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HomeMediaPowerful imageries – from Slumdog to World Cultural Festival

Powerful imageries – from Slumdog to World Cultural Festival

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Sunil Mishra
Sunil Mishra
Sunil is author of 3 books.

“I want to ask you a question, I am not sure if it is appropriate, but I am really curious to know” one of my colleagues asked me in an informal gathering during my stay in Brussels.

“It is about your country, I have never been there” he added further.

“Yes – of course, please feel free to ask and I would be happy to answer” I knew the colleague quite well. I have been interacting with him for some time.

At this point we went into a corner and he asked in a hushed tone “I watched the movie Slumdog Millionaire – Is India really like that? I was planning to visit but wanted to check with you first.”

I was not prepared for an expected question like this. I tried to comfort him nonetheless – no it is not that bad. Soon I realized that I was trying to tell a story contrary to the powerful projection of a movie that was winning Oscars that time. Also the mainstream media in India was shouting – we should not hide our dirt and filth, it is truth, we should not shy away.  This one-sided self-inflicting love affair with negativity, unfortunately has become the politically correct narrative in Indian media over time.

So when it contrasts with the colorful image of 150 countries uniting at Yamuna bank, celebrating their cultural heritage on the themes of world peace and prosperity, the media story tellers get shattered. This is not their “idea of India” – the story is moving beyond their script. Some of the media anchors focused on all the controversies e.g. hours and hours of debate on environment. They could not restrain their excitement when rain looked like disrupting the start of the festival. “Yamuna’s revenge on con men” – one of the media anchors tweeted. Well the environment concern is ok but when the story moved beyond the controversies most of the media just gave a skip.  The moral of the story is “if there are no negative news, there is no news”.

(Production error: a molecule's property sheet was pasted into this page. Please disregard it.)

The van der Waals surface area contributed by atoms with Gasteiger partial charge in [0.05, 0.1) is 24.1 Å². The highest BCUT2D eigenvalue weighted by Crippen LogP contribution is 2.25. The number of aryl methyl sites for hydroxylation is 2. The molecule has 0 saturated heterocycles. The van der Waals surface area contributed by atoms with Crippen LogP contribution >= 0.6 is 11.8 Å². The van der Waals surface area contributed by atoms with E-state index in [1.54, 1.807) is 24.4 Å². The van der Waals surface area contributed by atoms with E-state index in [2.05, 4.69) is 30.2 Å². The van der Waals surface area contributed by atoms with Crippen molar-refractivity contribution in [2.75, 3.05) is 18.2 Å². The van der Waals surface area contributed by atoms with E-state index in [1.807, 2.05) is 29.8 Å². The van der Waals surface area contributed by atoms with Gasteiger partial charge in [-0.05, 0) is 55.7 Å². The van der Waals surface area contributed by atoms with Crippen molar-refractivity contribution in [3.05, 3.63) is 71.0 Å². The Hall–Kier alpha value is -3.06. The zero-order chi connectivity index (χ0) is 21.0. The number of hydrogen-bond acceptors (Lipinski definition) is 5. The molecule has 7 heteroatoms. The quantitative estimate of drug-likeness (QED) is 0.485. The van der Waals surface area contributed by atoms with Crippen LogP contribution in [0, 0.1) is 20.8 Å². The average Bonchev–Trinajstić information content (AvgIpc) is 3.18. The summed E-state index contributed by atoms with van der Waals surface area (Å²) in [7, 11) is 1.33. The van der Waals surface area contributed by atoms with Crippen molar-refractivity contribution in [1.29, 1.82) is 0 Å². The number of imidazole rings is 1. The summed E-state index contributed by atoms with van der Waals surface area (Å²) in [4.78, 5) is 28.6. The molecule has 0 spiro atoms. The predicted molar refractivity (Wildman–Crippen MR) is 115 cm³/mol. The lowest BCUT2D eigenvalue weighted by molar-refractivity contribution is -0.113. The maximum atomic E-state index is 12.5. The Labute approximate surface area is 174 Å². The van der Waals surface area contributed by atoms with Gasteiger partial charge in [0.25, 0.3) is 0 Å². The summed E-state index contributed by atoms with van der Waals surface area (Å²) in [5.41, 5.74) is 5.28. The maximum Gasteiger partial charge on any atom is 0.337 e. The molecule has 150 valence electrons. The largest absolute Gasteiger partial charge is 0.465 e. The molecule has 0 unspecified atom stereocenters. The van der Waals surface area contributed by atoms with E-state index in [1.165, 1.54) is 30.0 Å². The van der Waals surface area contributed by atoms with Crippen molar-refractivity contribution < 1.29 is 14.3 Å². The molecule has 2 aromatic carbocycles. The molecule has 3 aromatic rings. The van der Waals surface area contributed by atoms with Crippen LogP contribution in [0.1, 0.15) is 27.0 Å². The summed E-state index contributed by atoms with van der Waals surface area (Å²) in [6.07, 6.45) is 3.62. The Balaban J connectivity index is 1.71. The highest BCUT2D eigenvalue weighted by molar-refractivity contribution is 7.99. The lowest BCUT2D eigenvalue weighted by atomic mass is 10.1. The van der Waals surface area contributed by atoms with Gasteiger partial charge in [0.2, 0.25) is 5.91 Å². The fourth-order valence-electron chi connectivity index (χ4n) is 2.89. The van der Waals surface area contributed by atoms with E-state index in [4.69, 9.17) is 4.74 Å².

In any news event there is one main story and several side stories. The media sometimes creates the side stories to suit their narrative to attack the main story. In case of WCF the main story was completely bulldozed by all the controversies on NGT, use of army, fine and penalty and many more. It is not fair to say that these aspects had no merits, some of them may be correct as well. The question that one need ask however is – did media forget to cover the event and the positive aspects of the event. Did the allegedly manufactured side story completely overrun the main story? The same phenomenon was evident in the JNU incident. The main story was the anti-national slogans and there were several side stories like lawyers attack, video authenticity etc. The media used the side stories  to overrun the main story, thereby being unjust in the fair coverage. When the story get inconvenient they focus on the sideshows.

The balanced story telling of a news event from media is important when they talk of ethical journalism. It is not that the media should not have opinions on the news events – they must have. However there is difference between editorial and news reporting. The two should not be mixed up at all. The story and images are flashed around everywhere; they become the truth for all those who don’t see it first-hand. For my friend in Brussels slumdog is the truth while for those visiting India at Yamuna Banks in WCF it is different imagery. The foreign media and a large audience are even more detached from true stories on the ground, so they rely more on what the Indian media tell them.

During one of the self-justifying rambling during prime time TV program, a media anchor said – “our job is not to praise the establishment or government. Our job is to constantly criticize them, criticize to the core. If the government wants someone to sing paeans they can hire darbari media. We are like revolutionaries – we will attack the government for everything even remotely perceived wrong. We are not obliged to praise. This is what we have studied in our journalism classes and our ideals are JP movements”. Though I am not sure what are taught in the journalism classes, there is an evident flaw in this line of argument. If the journalists look at everything from the lens of criticism and revolution they will end up reporting Slumdog stories only.

As our PM quoted during the world cultural meet –“The world will not value us if we keep criticizing ourselves all the time”.  

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Sunil Mishra
Sunil Mishra
Sunil is author of 3 books.
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